Mrs. Almendariz and the kids looked on as the patriarch’s sit down protest continued. Fine payers were detoured around the seated Mr. Almendariz to the window. The bailiff patiently looked on, hoping that Mr. Almendariz would abandon his protest before closing time.
When 5 o’clock arrived, Mr. Almendariz was still seated and showed no signs of imminent departure.
The bailiff, after consulting with his boss, decided to arrest Mr. Almendariz for a violation of a government code section which prohibits “interfering with the operation of a business or government.”
Having gotten one cuff around one of Mr. Almendariz’s unprotesting wrists, Mr. Almendariz suddenly decided he’d better leave after all. But it was too late. The bailiff grabbed Mr. Almendariz’s other wrist and cuffed it, quickly handing the prisoner off to another bailiff who hustled the protester off to the County Jail where he was fingerprinted, booked and put in a cell.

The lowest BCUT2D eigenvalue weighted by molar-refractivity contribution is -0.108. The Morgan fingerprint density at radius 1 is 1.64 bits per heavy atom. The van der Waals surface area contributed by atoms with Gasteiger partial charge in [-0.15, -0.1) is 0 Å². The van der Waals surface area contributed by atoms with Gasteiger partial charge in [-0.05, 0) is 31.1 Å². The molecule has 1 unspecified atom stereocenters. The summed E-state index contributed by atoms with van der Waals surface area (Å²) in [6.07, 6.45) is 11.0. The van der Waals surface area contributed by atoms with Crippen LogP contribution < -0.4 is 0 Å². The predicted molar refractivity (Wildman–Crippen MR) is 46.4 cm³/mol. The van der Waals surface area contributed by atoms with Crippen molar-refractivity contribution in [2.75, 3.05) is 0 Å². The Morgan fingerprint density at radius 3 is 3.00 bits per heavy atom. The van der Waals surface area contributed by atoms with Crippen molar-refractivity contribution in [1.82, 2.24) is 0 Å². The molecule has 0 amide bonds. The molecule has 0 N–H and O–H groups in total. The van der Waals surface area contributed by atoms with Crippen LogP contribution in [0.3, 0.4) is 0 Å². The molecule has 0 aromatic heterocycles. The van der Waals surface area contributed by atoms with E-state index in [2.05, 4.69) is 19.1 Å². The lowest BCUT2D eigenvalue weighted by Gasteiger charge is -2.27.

Mrs. Almendariz and the kids? After giving Mr. Almendariz’s two baby bottles full of cruddy coins and his car keys and wallet to the missus, they seemed resigned to the patriarch’s stand whatever its consequences, and walked dejectedly out of the Courthouse, bottles in hand.
Three days later Mr. Almendariz was brought back to the Courthouse where he was quickly assigned a public defender and released on his own recognizance.
No one was surprised that Mr. Almendariz wanted a jury trial.
The Almendariz case was duly calendared. The District Attorney’s office had to decide how to handle it. Should it be dropped? Settled? Prosecuted?
Several of the DA’s top prosecutors thought the case should be dropped. They argued that while Mr. Almendariz may have intended to interfere with the operation of the government, he’d only made a minor nuisance of himself. Besides, he was offering legal tender for payment of his fine.
“What’s wrong with paying with a few coins?” argued one prosecutor. “Taking the coins would have been easier than putting the system through this.” “Why doesn’t the collections office have a coin counting machine?” asked another. “No jury will convict anybody for this,” argued a third DA. “Juries don’t like to see the government playing hardball with people like this. I’d be happy to defend the guy!”